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Research In Motion (s rimm) is showing off its PlayBook tablet at the Consumer Electronics Show (CES), and I was able to spend a few minutes with the device last night, just as the company announced a 4G version of the tablet. Most of my time was a bit of show-and-tell with RIM representatives, but I was able to handle the tablet and was more impressed than I expected.
Here’s a short demo of the interface and PlayBook’s ability to browse the web, play Adobe Flash (s adbe) video and multitask while running a Quake video demo at 60 frames per second. Flash on other devices has been a hit or miss experience; after watching it perform well in the video, see my observations below on why it does so well. The answer is surprising.
Some impressions and thoughts from my brief session with the PlayBook:
- Physically, the 7-inch tablet is similar to my Samsung Galaxy Tab and uses the same 1024 x 600 resolution. Weight was close as well, but the PlayBook appears to be a few millimeters thinner.
- Although PlayBook will auto-rotate the screen when turned, the device is really geared to primarily be used in landscape mode. The front-facing video camera is only atop the device in landscape for example, and the two stereo speakers are only on the side of the Playbook in landscape; that is, they’re on the left and right. When you hold the device in portrait mode, the speakers are at the top and bottom.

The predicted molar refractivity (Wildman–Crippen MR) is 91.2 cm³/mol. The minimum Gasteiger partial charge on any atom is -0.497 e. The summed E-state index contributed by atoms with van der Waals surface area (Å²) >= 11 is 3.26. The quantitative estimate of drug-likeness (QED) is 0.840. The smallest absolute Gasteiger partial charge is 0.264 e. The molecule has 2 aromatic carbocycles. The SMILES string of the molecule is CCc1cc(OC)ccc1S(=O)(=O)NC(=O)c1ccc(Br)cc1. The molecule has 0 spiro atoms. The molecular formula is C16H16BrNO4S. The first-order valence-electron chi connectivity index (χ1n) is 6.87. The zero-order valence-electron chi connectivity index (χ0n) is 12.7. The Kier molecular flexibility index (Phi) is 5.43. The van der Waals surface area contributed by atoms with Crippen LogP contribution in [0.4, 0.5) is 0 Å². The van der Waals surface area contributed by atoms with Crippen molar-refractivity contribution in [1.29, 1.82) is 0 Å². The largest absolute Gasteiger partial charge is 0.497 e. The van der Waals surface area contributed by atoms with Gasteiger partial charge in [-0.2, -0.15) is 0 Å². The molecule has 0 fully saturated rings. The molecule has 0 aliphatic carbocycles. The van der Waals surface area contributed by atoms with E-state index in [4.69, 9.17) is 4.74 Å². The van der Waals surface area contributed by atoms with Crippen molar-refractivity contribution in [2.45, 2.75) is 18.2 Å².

- The interface, built on the QNX platform, is fluid, elegant and intuitive. It’s similar to webOS (s hpq) in design and function, as well as in how it multitasks.
- Since much of the PlayBook is tied to Adobe Flash and Air, I asked how RIM is getting Flash to work on mobile devices seemingly better than competitors. A dual-core processor helps, but QNX’s history may have more to do with it. Flash on QNX was previously used in automobiles for digital instrumentation, entertainment and navigation systems, and in cars, having those kinds of apps crash isn’t good. So the company invested a lot of effort to get Flash nearly bulletproof on its QNX platform, which Research In Motion purchased last year.
As nice as PlayBook looks for both consumer and enterprise users, I’m still not sold on how dependent the device will be on a BlackBerry handset. Until the 4G model on Sprint (s s) arrives this summer, a Wi-Fi PlayBook can only go mobile by tethering with a 3G BlackBerry. The core apps like mail, contacts and such won’t work in standalone mode with just the tablet, meaning you’ll essentially need a BlackBerry to use the PlayBook. I’m sure RIM hopes that PlayBook sales will drive BlackBerry sales, but given other tablet options out there that aren’t tied to any specific phone, new customers may balk; even if it runs Flash well.
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